Your Recordkeeping Routine

Establishing good recordkeeping practices for your business should be a high priority. Recordkeeping goes much farther than check writing, depositing income, and keeping receipts. Taking care of details like accounting methods, inventory management, computerization, and complying with regulatory tax requirements can be time-consuming and frustrating. Many of these details may be made simpler with the help of a financial or accounting professional.

When keeping your business records, though, try to follow a few basic “rules”:

1. Don’t Co-Mingle Business and Personal Bank Transactions.

From the start, open a separate bank account for your business in which you only deposit business gross receipts and from which you write checks for business expenses.

2. Keep Backup For Your Bank Deposits And Expenses.

Make sure you hold on to bank statements and supporting documents so that bank deposits, including those that aren’t income (such as loan documents for loan proceeds deposited, insurance reimbursement, etc.), can be easily traced.

Pay all business expenses by check if possible. Checks should be supported with invoices, sales slips, and other available documentation. Income and expenses should be recorded in an orderly manner, by either hand or computer, so that backup is readily available if needed.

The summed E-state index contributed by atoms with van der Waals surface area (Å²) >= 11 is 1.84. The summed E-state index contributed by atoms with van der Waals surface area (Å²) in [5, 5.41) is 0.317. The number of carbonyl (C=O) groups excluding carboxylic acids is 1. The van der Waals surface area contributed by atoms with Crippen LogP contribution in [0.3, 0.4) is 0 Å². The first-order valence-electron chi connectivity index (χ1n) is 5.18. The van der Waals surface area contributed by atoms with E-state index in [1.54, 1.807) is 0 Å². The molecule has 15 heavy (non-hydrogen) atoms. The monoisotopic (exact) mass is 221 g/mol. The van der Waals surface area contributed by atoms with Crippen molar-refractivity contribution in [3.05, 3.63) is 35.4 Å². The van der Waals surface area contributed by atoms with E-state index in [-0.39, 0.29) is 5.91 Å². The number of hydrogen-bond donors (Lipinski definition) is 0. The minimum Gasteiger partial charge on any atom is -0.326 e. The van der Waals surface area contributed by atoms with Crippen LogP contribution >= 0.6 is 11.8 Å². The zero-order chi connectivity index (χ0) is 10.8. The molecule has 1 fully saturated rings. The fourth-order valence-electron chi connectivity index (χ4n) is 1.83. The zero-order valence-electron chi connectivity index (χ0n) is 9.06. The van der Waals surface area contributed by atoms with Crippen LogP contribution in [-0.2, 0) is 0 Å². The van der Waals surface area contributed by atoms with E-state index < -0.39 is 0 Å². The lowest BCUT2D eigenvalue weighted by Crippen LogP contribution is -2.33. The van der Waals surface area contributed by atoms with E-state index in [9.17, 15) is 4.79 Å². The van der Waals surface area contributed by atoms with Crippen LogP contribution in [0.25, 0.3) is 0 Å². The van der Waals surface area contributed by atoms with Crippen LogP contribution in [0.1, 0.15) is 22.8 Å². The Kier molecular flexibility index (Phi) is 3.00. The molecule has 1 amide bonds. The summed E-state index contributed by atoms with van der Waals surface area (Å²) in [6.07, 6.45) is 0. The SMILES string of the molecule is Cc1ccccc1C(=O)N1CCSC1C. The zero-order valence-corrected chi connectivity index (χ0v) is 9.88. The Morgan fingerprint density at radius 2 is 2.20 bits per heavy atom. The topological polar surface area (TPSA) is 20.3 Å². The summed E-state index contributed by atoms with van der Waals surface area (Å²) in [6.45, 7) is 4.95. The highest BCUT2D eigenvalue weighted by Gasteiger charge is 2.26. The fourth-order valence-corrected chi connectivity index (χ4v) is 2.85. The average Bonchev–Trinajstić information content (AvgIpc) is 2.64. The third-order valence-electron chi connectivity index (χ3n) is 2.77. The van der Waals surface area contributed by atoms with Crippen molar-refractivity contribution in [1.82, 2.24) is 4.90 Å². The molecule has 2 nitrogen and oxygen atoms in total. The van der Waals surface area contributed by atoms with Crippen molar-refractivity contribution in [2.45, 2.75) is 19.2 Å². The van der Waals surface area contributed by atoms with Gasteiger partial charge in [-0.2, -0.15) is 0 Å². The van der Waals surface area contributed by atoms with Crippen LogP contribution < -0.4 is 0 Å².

3. Keep All Reports Filed With Government Agencies

It’s important to keep reports such as personal income tax returns, sales tax returns, payroll returns, W-2s, and 1099s filed for employees and contractors.

4. How Long To Keep Records

Federal tax authorities require you to keep books and records of your business for three years after the returns were due. However, in certain cases, the statute of limitations is longer. Therefore, we recommend keeping records at least six years. Keep any records that support cost basis of property, equipment, or any item that you are depreciating, for at least three years beyond the life shown on the depreciation schedule in your tax return.

5. “Ordinary and Necessary Expenses”

Tax law only allows taxpayers to deduct expenses that are “ordinary and necessary” for their business, but the meaning of this term is somewhat vague. The IRS defines an “ordinary” expense is one which is common and accepted in your industry. A “necessary” expense is one that is helpful and appropriate in your business, but necessarily indispensable. Do all you can to make your expenses are “ordinary and necessary” and are backed up with a solid paper trail.

6. Capital Expenses vs. Other Costs